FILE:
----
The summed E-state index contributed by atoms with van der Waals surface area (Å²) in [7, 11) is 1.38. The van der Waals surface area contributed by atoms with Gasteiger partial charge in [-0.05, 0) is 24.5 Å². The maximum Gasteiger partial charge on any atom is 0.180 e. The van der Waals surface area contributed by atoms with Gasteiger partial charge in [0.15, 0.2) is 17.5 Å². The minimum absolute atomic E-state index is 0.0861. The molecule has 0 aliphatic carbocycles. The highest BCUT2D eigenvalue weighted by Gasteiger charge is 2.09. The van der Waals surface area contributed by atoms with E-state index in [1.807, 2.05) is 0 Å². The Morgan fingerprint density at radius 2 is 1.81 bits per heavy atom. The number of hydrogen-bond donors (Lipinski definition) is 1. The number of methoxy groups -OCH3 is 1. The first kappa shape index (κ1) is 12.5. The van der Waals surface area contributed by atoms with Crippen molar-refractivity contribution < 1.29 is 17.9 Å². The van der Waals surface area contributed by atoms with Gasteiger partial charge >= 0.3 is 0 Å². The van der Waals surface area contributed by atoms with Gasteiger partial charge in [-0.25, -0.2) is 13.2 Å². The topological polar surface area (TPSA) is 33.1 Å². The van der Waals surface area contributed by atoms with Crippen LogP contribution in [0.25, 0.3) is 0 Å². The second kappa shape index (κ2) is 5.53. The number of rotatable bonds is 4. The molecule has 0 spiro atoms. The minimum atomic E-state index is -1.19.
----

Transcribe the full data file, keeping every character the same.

The summed E-state index contributed by atoms with van der Waals surface area (Å²) in [7, 11) is 1.38. The van der Waals surface area contributed by atoms with Gasteiger partial charge in [-0.05, 0) is 24.5 Å². The maximum Gasteiger partial charge on any atom is 0.180 e. The van der Waals surface area contributed by atoms with Gasteiger partial charge in [0.15, 0.2) is 17.5 Å². The minimum absolute atomic E-state index is 0.0861. The molecule has 0 aliphatic carbocycles. The highest BCUT2D eigenvalue weighted by Gasteiger charge is 2.09. The van der Waals surface area contributed by atoms with E-state index in [1.807, 2.05) is 0 Å². The Morgan fingerprint density at radius 2 is 1.81 bits per heavy atom. The number of hydrogen-bond donors (Lipinski definition) is 1. The number of methoxy groups -OCH3 is 1. The first kappa shape index (κ1) is 12.5. The van der Waals surface area contributed by atoms with Crippen molar-refractivity contribution < 1.29 is 17.9 Å². The van der Waals surface area contributed by atoms with Gasteiger partial charge >= 0.3 is 0 Å². The van der Waals surface area contributed by atoms with Gasteiger partial charge in [-0.25, -0.2) is 13.2 Å². The topological polar surface area (TPSA) is 33.1 Å². The van der Waals surface area contributed by atoms with Crippen LogP contribution in [0.25, 0.3) is 0 Å². The second kappa shape index (κ2) is 5.53. The number of rotatable bonds is 4. The molecule has 0 spiro atoms. The minimum atomic E-state index is -1.19.